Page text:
biology question #1653



Carly, a 13 year old female from Colorado Springs asks on October 24, 2003,

Q:

When a group of cancerous cells is compared to a group of normal cells, cancerous cells usually have a much larger percentage of immature cells and cells in the process of mitosis. Why is this?

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the answer

Wendy Hutchins answered on March 18, 2004, A:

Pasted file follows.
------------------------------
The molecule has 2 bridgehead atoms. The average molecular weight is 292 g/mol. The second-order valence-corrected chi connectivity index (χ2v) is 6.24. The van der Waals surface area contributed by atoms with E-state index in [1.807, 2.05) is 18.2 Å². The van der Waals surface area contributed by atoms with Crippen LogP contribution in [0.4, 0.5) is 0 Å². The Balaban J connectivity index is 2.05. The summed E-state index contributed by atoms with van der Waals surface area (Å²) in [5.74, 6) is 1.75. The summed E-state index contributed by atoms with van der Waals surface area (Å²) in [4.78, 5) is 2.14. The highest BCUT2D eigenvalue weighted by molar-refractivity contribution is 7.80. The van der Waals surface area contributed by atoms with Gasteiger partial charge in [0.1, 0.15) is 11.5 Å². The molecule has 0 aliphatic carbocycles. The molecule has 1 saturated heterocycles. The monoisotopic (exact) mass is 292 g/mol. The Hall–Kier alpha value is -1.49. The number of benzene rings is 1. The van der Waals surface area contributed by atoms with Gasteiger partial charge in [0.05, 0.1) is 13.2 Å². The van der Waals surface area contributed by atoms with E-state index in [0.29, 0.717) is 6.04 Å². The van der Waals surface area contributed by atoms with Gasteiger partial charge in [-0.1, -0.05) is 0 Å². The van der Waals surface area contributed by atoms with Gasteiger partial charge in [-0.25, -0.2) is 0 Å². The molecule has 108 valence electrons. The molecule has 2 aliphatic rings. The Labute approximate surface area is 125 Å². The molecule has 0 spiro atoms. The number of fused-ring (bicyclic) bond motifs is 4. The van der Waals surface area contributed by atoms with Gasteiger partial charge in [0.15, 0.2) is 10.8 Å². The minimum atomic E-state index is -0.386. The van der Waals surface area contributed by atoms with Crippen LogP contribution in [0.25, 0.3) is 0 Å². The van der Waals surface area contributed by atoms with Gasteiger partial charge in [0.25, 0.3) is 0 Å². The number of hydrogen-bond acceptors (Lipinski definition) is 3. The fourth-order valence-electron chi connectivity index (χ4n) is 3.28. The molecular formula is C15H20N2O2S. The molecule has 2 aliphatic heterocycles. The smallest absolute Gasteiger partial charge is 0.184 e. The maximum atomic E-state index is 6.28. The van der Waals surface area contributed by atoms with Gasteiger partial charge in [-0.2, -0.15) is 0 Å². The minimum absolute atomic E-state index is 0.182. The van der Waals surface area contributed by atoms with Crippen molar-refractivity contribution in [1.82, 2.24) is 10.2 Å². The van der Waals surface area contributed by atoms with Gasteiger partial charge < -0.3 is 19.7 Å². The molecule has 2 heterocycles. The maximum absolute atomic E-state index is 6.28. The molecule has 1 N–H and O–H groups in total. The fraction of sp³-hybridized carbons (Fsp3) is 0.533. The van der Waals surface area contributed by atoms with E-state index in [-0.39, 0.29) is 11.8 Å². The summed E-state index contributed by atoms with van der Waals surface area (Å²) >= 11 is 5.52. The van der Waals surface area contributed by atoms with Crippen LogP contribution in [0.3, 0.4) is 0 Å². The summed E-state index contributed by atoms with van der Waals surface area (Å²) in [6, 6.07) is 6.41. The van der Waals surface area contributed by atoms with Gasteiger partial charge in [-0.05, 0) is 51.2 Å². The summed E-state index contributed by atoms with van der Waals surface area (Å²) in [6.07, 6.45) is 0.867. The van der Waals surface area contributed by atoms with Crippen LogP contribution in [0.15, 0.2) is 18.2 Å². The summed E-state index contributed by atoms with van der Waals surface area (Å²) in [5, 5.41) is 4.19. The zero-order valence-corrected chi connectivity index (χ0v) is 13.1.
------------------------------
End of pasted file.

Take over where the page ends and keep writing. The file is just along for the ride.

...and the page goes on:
Because of mutation, cancer cells have lost control of their cell cycle and will divide without the usual checks and balances. There are many of these checks and balances. Some types of cancer mutations lead to cells that have divide now signals that are permantly on. When you think about it, when in life are cells most likely to be on rather than off? Answer: during fetal development. Cells are supposed to divide when you are developing, and stop or remain under control until needed to repair tissue. As the cells that are normally supposed to be dividing are fetal, often cancer cells will assume or revert to a more immature or fetal form. In some types of cancer, we can use the fetal proteins or immature appearance as markers and thus have a way to make a diagnosis or follow treatment.

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